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Panthers unveil new logo for 1st time in franchise history

The Carolina Panthers have altered their logo for the first time in the franchise's 18-year history, making slight refinements to provide what the team called "a more aggressive, contemporary look."

"We have one of the finest and most recognizable logos in the NFL and wanted to make it as modern as possible without losing the dramatic essence of the mark," Panthers President Danny Morrison said.

Left unsaid is how much - if any - the uniforms will change for the 2012 season other than incorporating the new logo into the helmets and jerseys.

Nike has taken over from Reebok as the NFL's official uniform provider for 2012. In conjunction with that move, there have been rumors the Panthers' uniforms will be tweaked by the NFL.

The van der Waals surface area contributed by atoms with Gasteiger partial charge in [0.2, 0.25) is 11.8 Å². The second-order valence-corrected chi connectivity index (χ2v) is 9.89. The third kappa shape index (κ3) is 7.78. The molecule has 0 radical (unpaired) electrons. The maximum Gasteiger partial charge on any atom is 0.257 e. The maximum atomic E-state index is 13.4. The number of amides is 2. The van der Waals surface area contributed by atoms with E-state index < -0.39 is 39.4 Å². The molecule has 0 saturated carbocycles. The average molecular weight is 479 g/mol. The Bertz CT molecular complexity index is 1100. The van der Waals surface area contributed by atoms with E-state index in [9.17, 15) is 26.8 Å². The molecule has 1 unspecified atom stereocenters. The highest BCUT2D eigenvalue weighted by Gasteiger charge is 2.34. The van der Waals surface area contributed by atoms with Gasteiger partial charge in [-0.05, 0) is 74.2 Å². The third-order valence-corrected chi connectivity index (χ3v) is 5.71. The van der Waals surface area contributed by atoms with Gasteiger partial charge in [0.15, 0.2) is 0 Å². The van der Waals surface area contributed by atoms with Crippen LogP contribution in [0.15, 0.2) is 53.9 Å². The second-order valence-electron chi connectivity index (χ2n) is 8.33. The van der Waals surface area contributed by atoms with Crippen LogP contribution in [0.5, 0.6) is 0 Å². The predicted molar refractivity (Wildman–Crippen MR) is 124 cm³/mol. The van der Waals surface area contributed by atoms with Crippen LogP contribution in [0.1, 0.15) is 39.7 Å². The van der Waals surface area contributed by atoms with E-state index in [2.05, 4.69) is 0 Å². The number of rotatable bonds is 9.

A team spokesman declined comment Sunday night on whether the uniforms would change. But a source close to the team said the uniforms were not expected to be altered dramatically.

The Panthers had not planned to release their new logo Sunday night during the NFL's Pro Bowl game as they ultimately did. But their hand was forced by a picture posted on Facebook by Nike Football and some resulting questions from the Observer.

The Nike Football Facebook page showed 32 pictures of different versions of a new NFL glove produced by Nike, each with an NFL team logo. Instead of the logo the Panthers have used since they began play in 1995, the Nike Panthers gloves carried a logo close to - but not identical - to the new logo the Panthers were getting ready to unveil within the next few days or weeks. To avoid confusion, the Panthers sped up their internal timetable.

The NFL's creative department was responsible for tinkering with the Panthers' logo. The primary changes are in the eyes, whisker and mouth area. The presence of the Panthers' blue color also has become more striking in the logo.

The Panthers plan to transition to the new logo throughout 2012. They also have changed their primary logo typeface.

"It is a cleaner style that is easier to read and should be more applicable to different uses," Morrison said.

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